Finally, and most importantly, a betting pool is only a good reflection of the outcome if it’s a good representation of the voting pool. A poll tells you what the voters think. Betting odds tell you what bettors think the voters think. That’s two-steps removed from the actual vote, with exponentially more ways to be wrong.

If the bettors do not resemble the voters, and if bets are not equally weighted (like votes) then betting odds can skew wildly away from the outcome at the voting booth. A good example of this was the 2015 election for Parliament when the betting odds showed an 85% chance of a ‘hung Parliament’ when, in fact, the Tories emerged with a resounding victory.

Fans of betting odds often turn to a theory called ‘the wisdom of crowds’ which was proposed by a book of the same name, written by James Surowiecki. The idea is that the average opinion of a large group of everyday citizens can produce more accurate estimates than those of individual experts. This can be true in some instances, but not all.

Generally, the easier the problem, the more likely that the crowd will produce a better estimate than the expert. Classic cases include contests like ‘Guess the Weight of the Cow’ or ‘Guess How Many Jelly Beans are in the Jar’. These are simple problems. The average of a large group of guess filters out noise and comes close to an accurate estimate. There are also no barriers to entry in these problems; no one has to pay money to play the game.

This wisdom of crowd’s theory does not transfer well to betting odds on Brexit where you have to put up some real money to bet — and be able to afford to lose it — and where there’s nothing simple about the arguments pro and con.

Just requiring a money bet filters out those who cannot afford to bet or cannot afford to lose, which describes many eligible voters. Also, much betting is done online or with mobile apps, which also filters out some older voters who may be less agile with smartphones and apps.

I spent 10 years building market prediction engines for the CIA, so I’ve studied these dynamics closely. All things considered, it seems likely that the polls have this right and that the outcome really is too close to call. The betting odds reflect a lot of biases and filters that cause them to diverge from the actual view of the electorate.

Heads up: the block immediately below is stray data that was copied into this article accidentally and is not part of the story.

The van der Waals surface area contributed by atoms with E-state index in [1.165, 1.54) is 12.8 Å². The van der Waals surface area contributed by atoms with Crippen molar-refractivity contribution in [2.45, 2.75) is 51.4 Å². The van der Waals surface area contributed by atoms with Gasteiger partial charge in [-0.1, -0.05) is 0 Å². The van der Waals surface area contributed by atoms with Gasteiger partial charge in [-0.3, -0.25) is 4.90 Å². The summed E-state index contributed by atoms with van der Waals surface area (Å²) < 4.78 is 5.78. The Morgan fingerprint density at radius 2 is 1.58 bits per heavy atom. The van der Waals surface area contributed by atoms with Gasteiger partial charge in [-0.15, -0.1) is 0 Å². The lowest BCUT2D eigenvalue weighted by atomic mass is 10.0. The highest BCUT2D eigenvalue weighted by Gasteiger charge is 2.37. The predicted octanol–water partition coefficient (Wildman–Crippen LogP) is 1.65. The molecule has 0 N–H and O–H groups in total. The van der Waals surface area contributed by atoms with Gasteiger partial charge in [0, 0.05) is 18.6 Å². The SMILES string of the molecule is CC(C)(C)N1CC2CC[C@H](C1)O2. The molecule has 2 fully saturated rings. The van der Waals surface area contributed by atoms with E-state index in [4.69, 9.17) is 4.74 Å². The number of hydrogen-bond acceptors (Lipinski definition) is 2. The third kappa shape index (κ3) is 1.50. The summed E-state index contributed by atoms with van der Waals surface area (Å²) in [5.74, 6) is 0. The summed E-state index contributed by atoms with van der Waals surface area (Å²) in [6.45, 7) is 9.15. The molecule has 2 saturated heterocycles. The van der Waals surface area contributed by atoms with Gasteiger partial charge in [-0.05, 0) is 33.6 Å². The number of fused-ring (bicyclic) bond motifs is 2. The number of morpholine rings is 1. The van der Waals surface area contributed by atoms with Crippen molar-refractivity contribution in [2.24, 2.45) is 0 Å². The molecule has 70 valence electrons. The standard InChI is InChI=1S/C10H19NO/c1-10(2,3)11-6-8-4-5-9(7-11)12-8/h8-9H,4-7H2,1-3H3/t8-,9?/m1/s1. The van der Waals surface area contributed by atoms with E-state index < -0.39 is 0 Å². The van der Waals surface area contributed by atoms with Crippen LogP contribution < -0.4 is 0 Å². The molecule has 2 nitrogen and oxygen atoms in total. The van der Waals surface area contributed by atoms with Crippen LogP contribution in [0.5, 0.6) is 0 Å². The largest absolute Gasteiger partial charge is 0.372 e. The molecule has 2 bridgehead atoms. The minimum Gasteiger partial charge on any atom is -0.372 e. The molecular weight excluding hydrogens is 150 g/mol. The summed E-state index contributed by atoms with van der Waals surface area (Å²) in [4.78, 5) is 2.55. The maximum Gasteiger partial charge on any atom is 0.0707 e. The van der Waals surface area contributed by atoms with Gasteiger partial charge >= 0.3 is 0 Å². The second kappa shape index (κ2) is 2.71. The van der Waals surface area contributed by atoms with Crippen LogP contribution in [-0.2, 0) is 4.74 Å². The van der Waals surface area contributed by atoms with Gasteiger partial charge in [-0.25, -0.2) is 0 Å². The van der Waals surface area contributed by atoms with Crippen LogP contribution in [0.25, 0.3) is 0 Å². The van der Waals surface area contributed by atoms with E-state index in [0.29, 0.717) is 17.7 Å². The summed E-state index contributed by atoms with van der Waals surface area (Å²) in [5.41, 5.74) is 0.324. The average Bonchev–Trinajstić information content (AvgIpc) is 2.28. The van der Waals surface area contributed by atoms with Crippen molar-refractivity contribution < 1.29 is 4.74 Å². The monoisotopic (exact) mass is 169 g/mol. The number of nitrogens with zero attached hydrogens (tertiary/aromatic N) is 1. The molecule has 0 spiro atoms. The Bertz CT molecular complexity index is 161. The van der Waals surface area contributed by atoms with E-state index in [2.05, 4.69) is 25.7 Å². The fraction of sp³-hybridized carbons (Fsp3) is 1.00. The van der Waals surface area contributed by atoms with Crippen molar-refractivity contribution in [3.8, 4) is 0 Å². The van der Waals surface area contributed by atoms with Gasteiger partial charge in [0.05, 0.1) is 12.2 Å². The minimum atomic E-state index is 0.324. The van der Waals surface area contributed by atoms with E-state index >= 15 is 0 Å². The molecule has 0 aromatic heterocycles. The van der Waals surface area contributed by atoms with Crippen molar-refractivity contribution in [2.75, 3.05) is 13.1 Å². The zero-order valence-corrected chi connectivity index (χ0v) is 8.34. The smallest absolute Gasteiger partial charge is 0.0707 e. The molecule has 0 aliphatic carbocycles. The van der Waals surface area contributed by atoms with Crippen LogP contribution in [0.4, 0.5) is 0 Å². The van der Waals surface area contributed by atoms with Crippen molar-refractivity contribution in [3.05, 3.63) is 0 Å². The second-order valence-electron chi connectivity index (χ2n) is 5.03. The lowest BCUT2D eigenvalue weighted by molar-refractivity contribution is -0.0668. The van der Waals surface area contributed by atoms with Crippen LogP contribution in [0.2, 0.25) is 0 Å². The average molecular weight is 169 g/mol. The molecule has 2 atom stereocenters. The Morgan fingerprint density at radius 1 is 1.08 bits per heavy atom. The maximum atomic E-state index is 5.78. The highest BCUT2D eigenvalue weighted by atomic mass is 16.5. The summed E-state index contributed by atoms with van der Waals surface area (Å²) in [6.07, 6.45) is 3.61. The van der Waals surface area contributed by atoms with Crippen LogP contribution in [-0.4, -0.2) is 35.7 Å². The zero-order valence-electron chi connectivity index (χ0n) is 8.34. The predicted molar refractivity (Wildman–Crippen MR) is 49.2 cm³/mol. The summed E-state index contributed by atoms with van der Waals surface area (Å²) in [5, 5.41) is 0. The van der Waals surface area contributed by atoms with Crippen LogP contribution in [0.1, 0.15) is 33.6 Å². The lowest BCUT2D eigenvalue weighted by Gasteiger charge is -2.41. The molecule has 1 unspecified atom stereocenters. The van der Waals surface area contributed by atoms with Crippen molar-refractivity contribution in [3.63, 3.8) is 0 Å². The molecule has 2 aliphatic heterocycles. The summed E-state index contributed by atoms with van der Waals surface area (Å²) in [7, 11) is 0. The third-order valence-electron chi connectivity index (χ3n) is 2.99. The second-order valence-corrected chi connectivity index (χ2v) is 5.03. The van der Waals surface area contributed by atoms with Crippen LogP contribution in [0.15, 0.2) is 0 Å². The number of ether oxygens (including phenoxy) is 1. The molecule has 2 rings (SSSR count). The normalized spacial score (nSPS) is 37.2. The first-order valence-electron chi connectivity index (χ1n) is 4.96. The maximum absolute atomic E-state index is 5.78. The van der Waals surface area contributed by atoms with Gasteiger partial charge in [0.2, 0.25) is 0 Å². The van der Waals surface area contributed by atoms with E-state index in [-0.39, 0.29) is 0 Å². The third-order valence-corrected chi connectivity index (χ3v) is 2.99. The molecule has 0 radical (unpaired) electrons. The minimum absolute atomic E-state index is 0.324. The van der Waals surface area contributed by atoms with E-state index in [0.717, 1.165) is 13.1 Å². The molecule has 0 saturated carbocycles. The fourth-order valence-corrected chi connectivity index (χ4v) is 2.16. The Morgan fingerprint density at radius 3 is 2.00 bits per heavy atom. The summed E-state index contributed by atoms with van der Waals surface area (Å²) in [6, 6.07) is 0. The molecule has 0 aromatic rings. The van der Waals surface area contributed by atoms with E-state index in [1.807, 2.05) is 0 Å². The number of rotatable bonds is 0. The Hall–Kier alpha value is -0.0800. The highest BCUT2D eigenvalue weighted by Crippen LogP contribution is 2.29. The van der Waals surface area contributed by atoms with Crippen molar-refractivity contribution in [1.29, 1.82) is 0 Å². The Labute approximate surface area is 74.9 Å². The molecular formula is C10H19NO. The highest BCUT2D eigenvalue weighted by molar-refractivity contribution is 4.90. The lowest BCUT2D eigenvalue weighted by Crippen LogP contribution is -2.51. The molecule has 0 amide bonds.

Why does this matter to you if you’re an investor?

Because markets are putting great weight on the betting odds. In recent days we have seen rallies in stocks and sterling, and declines in gold. Markets are re-pricing risk based on a Remain victory as reflected in the betting odds. This may even be a feedback loop in which markets are set by wealthier bankers and institutions who themselves favour Remain and are among those placing bets.

If markets are priced for Remain when the actual odds are 50/50, then investing in assets that will benefit from a Leave victory is an excellent risk/reward trade.

All the best,

Jim Rickards,
Strategist, Strategic Intelligence

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Since starting out in the financial markets over a decade ago, Shae has extensive experience across various aspects of the industry. Shae cut her teeth in the derivatives industry, teaching clients basic trading techniques with technical analysis.

Joining Fat Tail Investment Research eight years ago, Shae has worked across a number of publications, such as Australian Small-Cap Investigator, Gold Stock Trader and Microcap Trader. She’s spent the past two years however, honing her macro analysis skills alongside Jim Rickards, showing Australians how to invest and profit form global macro trends.

Drawing on her extensive experience, Shae is a contributor to Money Morning, and lead editor of sister-publication Markets & Money, where she looks at broad macro trends developing around the world, combining them with her distaste for central banks and irrational love of all things bullion.

Money Morning Australia